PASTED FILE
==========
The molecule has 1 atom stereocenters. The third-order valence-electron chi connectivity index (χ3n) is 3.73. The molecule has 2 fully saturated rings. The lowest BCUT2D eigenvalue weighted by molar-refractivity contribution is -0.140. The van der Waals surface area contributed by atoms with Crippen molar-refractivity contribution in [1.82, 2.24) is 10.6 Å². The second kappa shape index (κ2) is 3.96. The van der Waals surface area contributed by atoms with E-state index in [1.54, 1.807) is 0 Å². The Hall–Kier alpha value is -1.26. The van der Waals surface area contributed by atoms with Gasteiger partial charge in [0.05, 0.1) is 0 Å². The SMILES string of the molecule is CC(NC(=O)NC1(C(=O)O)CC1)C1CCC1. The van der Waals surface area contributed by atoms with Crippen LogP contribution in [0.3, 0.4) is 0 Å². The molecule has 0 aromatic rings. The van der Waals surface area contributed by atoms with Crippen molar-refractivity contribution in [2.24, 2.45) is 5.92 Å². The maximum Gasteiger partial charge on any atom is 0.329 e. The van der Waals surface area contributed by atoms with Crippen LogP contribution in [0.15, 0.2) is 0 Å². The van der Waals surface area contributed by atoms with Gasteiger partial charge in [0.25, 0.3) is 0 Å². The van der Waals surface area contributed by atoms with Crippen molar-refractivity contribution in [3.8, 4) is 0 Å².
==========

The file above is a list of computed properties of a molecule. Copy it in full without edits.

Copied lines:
The molecule has 1 atom stereocenters. The third-order valence-electron chi connectivity index (χ3n) is 3.73. The molecule has 2 fully saturated rings. The lowest BCUT2D eigenvalue weighted by molar-refractivity contribution is -0.140. The van der Waals surface area contributed by atoms with Crippen molar-refractivity contribution in [1.82, 2.24) is 10.6 Å². The second kappa shape index (κ2) is 3.96. The van der Waals surface area contributed by atoms with E-state index in [1.54, 1.807) is 0 Å². The Hall–Kier alpha value is -1.26. The van der Waals surface area contributed by atoms with Gasteiger partial charge in [0.05, 0.1) is 0 Å². The SMILES string of the molecule is CC(NC(=O)NC1(C(=O)O)CC1)C1CCC1. The van der Waals surface area contributed by atoms with Crippen LogP contribution in [0.3, 0.4) is 0 Å². The molecule has 0 aromatic rings. The van der Waals surface area contributed by atoms with Crippen molar-refractivity contribution in [2.24, 2.45) is 5.92 Å². The maximum Gasteiger partial charge on any atom is 0.329 e. The van der Waals surface area contributed by atoms with Crippen LogP contribution in [0.15, 0.2) is 0 Å². The van der Waals surface area contributed by atoms with Gasteiger partial charge in [0.25, 0.3) is 0 Å². The van der Waals surface area contributed by atoms with Crippen molar-refractivity contribution in [3.8, 4) is 0 Å².